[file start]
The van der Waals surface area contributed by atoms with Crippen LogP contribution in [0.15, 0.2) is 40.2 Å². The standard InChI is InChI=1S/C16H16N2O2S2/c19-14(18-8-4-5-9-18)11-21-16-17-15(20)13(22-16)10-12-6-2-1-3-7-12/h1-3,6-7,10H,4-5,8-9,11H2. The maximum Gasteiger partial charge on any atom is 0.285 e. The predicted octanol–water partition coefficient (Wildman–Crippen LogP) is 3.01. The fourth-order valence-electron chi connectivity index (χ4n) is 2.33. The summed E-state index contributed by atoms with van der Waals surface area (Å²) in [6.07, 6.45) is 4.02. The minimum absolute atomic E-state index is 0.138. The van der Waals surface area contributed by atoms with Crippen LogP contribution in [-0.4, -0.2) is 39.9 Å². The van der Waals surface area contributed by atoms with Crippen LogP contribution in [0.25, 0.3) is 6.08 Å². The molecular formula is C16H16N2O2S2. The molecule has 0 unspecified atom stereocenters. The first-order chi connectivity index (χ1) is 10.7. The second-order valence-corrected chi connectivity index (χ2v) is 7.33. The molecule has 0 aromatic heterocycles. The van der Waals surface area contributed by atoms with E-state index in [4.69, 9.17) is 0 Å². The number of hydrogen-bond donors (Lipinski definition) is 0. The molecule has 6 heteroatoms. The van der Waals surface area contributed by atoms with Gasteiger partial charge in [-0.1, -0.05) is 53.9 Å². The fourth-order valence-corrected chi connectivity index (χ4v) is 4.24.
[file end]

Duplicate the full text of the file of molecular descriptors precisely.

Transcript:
The van der Waals surface area contributed by atoms with Crippen LogP contribution in [0.15, 0.2) is 40.2 Å². The standard InChI is InChI=1S/C16H16N2O2S2/c19-14(18-8-4-5-9-18)11-21-16-17-15(20)13(22-16)10-12-6-2-1-3-7-12/h1-3,6-7,10H,4-5,8-9,11H2. The maximum Gasteiger partial charge on any atom is 0.285 e. The predicted octanol–water partition coefficient (Wildman–Crippen LogP) is 3.01. The fourth-order valence-electron chi connectivity index (χ4n) is 2.33. The summed E-state index contributed by atoms with van der Waals surface area (Å²) in [6.07, 6.45) is 4.02. The minimum absolute atomic E-state index is 0.138. The van der Waals surface area contributed by atoms with Crippen LogP contribution in [-0.4, -0.2) is 39.9 Å². The van der Waals surface area contributed by atoms with Crippen LogP contribution in [0.25, 0.3) is 6.08 Å². The molecular formula is C16H16N2O2S2. The molecule has 0 unspecified atom stereocenters. The first-order chi connectivity index (χ1) is 10.7. The second-order valence-corrected chi connectivity index (χ2v) is 7.33. The molecule has 0 aromatic heterocycles. The van der Waals surface area contributed by atoms with E-state index in [4.69, 9.17) is 0 Å². The number of hydrogen-bond donors (Lipinski definition) is 0. The molecule has 6 heteroatoms. The van der Waals surface area contributed by atoms with Gasteiger partial charge in [-0.1, -0.05) is 53.9 Å². The fourth-order valence-corrected chi connectivity index (χ4v) is 4.24.